Riya Abiram

Alberta had never enjoyed Halloween; every year, the memories she had tried so hard to repress from decades came back to torture her. Unable to bear her wandering thoughts any longer, she decided to sleep, hoping that her subconscious would be able to ward off the pain she had felt on the same day so many years ago. 

Halloween of 1958

Alberta found herself standing in the middle of the street in front of her childhood home. Though the memory had been over 60 years in the past, she remembered every detail of the house down to the cracks running through the walls after years of use. The old and grey ash trees with a fainted red swing hanging from the tallest branch, the browning grass shriveled from the dry weather and stress from constant trampling, the red paint chipping from the wooden roof, and everything else about the place that made her ache for it once again.   


But she recognized this scene. It was 3:44 pm on the 31st of October, the late afternoon sun glazing the city in hues of yellow and orange and the crisp leaves falling from the thin and bare trees dotting the yards. It was the day she had made one of the biggest mistakes of her life. In one minute exactly, he would walk out of his 6th-period class as he usually did, but without his usual mischievous smile or swaggered walk.  She had run across campus and waited excitedly outside his classroom when he had told her he had big news to share. It was no wonder he chose today of all days.  Alberta spent every Halloween with him, stealing candy and stashing it in piles across their rooms as children and watching comedy movies as he was scared of horror stories as teens. It was a day full of blissful memories, which is why she naively assumed his news had something to do with the obvious hints she had been dropping for years that she was in love with him. He finally exited the classroom, his bright eyes falling when he met her gaze. Slowly walking up to her, he spoke. 

“Hey Berrie,” he had said gently. His tone should have been enough for her to realize something was wrong. She laughed nervously. 

“Is everything alright? What did you want to talk about?” She asked, trying her best to stay calm. He hesitated for a moment, unwilling to look into her eyes.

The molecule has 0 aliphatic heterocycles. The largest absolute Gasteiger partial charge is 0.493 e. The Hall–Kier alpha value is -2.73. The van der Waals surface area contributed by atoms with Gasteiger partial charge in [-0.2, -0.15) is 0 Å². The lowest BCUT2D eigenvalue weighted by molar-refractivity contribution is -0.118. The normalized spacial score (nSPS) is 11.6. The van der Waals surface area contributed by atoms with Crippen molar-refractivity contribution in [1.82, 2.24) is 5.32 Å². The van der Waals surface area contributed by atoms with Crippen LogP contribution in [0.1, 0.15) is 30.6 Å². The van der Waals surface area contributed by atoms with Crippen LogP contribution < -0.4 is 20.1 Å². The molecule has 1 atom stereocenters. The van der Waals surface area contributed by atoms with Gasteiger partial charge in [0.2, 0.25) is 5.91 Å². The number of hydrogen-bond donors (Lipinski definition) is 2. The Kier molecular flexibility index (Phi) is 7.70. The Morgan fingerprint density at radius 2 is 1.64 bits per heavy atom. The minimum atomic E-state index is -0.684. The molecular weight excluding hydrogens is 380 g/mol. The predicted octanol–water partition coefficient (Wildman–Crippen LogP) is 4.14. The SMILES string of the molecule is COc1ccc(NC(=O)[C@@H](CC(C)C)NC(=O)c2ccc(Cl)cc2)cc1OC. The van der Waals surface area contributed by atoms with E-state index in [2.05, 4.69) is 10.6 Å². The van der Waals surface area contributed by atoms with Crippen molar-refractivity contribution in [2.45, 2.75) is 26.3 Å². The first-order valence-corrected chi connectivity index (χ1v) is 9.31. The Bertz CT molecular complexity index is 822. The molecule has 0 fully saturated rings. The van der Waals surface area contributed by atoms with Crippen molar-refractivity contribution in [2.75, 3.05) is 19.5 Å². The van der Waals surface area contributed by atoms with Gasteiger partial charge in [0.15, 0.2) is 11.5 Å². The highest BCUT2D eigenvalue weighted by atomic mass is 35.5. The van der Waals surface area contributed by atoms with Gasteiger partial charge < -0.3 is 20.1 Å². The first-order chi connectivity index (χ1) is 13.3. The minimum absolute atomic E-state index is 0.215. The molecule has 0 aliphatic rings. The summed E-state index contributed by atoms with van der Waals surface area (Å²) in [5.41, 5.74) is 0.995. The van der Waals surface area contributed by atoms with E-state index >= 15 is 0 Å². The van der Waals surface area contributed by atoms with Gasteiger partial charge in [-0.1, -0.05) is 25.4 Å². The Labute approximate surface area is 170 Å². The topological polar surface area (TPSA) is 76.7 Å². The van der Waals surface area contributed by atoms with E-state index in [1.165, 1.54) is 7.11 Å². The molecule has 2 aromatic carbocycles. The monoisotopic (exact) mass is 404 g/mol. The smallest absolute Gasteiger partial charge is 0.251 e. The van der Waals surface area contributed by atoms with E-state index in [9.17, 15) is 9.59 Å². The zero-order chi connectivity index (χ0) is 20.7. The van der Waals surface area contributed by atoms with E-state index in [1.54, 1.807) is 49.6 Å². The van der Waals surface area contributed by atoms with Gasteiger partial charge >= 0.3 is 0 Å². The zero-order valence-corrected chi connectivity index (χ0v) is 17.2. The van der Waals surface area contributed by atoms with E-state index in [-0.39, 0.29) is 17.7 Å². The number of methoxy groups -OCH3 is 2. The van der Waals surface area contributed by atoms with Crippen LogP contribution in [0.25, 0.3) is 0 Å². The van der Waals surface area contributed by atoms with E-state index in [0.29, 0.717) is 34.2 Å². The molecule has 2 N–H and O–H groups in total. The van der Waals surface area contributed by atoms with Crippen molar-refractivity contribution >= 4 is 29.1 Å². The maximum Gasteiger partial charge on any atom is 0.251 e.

“I know we’ve been friends for a long time, and our relationship is important to me,” he stuttered, as if speaking rushed would make the situation go by quicker. “But my academics are also really important.” He stopped again, twiddling his fingers like he did whenever he had to tell his parents he got a B on his math test. 

“I don’t understand what you’re trying to tell me,” she said, delusionally clinging on to the idea that the conversation was still going well. 

“Well, you know how I applied to that school across the country a year ago as a joke?” He glanced at her with a look of desperation, realizing that she wouldn’t be connecting the dots. “I’m moving, Berrie.”

She sat there, gawking like an idiot for a moment. Here she thought he would finally admit he loved her, only to say he was leaving? She felt detached from her body as if the scene was a nightmare she couldn’t wake up from.  

“Why?” she managed to croak out through disorientation. Her mind drowned out his half baked explanation. Why did he think she would be ok with him leaving her after fourteen years of friendship? Did she not mean the same to him as he did to her? Why wasn’t he as torn up about it as she was? The warmth and excitement she had felt moments before turned to bitter hatred.  She couldn’t look at his face without seeing the laughter he had choked back on their Friday movie nights, his hair without remembering the choppy haircut she had teased him about for ages until it finally grew out, and every other part of him she would never see again. Memories stored away rushed to the surface as she came to the bitter realization that there would never be more. She could no longer face him without feeling intense betrayal, wanting to meet it with a vengeance. Trembling, Alberta stood up, trying to swallow the anger rising in her throat. “You want to leave everything we had for some random school?” His expression grew frustrated. 

“It’s an opportunity I need to take, Berrie. I’m sorry.” She stood up, clenching her fists.

“No. I’m sorry for ever thinking you would care. I’ll take my brother trick-or-treating alone since you want to get away from me so badly.” He didn’t respond, his empty eyes planted on the ground numb to her outburst. His expression, so unlike his usual demeanor, terrified her to the core. 

Alberta had never forgotten him, his coppery eyes with flecks of gold, his tousled hair that he fought to keep together, the sarcastic wit he used to tease her time and time again, the frustrated and one-sided conversation he had tried to have with her before he left, and her true love she had forced herself to forget.